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The following was the cover story of the June issue and is quoted by permission from

The Tribeca Trib, June 2000

Sunken Spirit: Death of the Town Hall

by Ronald Drenger

For nine years, the Town Hall floated off Tribeca's Pier 25, a vestige of Lower Manhattan's eccentric, independent spirit. Last month it was taken to its watery demise.

It took three years to build the boat out of scrap. And for nine years, bobbing off Tribeca's Pier 25, it was an object of curiosity, snickers and affection. But in a matter of minutes last month, the Town Hall was reduced to a field of debris floating in the Hudson River.

On May 8, the purple and yellow paddlewheel craft and the three boats that were tied to it - a smaller covered raft called Child of Amazon, a motorboat and a mastless sailboat - were towed away by the Hudson River Park Trust. Balazs, a Hungarian artist who was living on the Town Hall, said that when he came to Pier 25 to get some water, about 15 men, whom he believed to be park police, walked onto the pier to prevent him from returning by dinghy to his home At the same time, a boat arrived and its crew cut the houseboats' lines and towed the vessels away.

The pilfered crafts were taken to Pier 40, where a salvage crew hired by the Trust lifted the Child of Amazon onto a barge by crane, then tried to do the same with Town Hall. Two long slings were slipped beneath the boat's hull and, as Balazs and about 10 others watched, the vessel was raised a few feet out of the water.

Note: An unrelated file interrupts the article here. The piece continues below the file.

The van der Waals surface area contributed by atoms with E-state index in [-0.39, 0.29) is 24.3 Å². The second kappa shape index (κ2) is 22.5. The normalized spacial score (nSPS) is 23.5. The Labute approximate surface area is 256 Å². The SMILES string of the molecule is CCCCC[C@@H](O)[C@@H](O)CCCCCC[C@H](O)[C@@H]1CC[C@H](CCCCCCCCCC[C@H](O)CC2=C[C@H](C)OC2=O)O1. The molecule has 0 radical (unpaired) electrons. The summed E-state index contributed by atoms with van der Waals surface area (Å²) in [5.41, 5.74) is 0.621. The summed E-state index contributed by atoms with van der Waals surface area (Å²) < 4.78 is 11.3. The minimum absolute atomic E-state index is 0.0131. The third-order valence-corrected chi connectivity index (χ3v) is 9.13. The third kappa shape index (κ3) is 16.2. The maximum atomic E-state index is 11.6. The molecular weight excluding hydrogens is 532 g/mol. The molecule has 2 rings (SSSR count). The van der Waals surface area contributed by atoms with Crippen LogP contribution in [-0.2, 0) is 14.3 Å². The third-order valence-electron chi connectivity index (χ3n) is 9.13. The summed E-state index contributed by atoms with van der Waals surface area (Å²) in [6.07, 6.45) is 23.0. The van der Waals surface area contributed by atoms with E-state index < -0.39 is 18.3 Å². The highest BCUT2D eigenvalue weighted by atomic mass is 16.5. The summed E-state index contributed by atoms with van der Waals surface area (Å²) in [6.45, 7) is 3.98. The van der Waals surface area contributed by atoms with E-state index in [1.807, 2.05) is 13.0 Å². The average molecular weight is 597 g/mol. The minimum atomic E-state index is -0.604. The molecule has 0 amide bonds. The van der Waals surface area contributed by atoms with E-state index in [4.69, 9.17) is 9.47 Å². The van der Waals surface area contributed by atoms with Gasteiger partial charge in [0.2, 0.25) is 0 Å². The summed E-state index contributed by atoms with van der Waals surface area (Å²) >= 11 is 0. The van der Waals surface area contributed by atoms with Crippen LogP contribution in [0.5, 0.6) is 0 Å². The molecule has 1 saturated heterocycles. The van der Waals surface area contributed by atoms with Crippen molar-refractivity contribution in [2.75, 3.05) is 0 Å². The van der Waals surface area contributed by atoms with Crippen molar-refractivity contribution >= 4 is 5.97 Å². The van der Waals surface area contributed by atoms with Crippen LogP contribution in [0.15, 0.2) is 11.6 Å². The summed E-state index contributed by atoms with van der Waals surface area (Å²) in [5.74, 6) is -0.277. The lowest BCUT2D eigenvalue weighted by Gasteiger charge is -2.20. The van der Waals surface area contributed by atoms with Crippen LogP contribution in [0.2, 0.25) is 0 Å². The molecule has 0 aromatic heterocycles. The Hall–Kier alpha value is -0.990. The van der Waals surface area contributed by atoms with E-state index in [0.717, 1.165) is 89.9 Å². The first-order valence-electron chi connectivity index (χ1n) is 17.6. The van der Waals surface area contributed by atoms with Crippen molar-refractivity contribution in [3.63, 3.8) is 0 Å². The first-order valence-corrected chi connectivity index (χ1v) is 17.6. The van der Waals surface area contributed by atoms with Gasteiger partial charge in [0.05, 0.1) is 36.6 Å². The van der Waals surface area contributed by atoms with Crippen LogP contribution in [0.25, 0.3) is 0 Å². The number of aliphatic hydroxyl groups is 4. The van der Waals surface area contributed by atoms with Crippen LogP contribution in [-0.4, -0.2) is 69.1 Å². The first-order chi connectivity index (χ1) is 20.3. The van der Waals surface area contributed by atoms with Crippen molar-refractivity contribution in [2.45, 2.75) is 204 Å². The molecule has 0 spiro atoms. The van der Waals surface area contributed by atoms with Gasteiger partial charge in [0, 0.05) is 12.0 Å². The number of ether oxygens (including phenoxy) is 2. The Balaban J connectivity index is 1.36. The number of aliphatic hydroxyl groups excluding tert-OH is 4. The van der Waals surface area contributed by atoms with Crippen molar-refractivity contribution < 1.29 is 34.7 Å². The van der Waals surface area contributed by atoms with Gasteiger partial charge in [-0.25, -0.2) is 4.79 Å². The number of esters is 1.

To a chorus of gasps from the onlookers, the boat suddenly cracked in the middle, leaving both ends hanging precariously from the slings as debris fell into the water. Moments later, the Town Hall collapsed and crashed into the river. It wasn't clear whether a sling broke or whether the fragile vessel broke apart from the strain.

"There are no words for this, seeing your house go under water in front of your eyes," Balazs said as he watched the boat disintegrate.

Before the boat was lifted, the Trust returned his dog, Suba, who had been on board. But Balasz was not allowed to retrieve his possessions which he said included his passport and green card, a few thousand dollars in cash, artwork and all his clothing. Later, he said he discovered that his kitten, Lucky, had been aboard as well and had probably drowned.

The Child of Amazon and remnants of the Town Hall were brought to Port Newark, N.J., and the Trust hired boats to clean debris from the river. Balazs (he uses only his first name), who had cared for the Town Hall since 1998, slept on Pier 25 in the days after the boat was taken, before moving to a friend's apartment. The Trust returned a few belongings and Balazs visited the New Jersey facility, but he said he got back little worth keeping.

The Town Hall was built from driftwood and recycled debris in Provincetown, Mass., by David Pearlman (aka Poppa Neutrino), his wife, Betsy Terrell their children and some friends. They brought the boat to New York in 1991 and lived on the water for most of the 1990s, calling themselves the Floating Neutrinos. Pearlman and Terrell left Tribeca two years ago, before making a historic journey across the Atlantic in another homemade raft, the Son of Town Hall.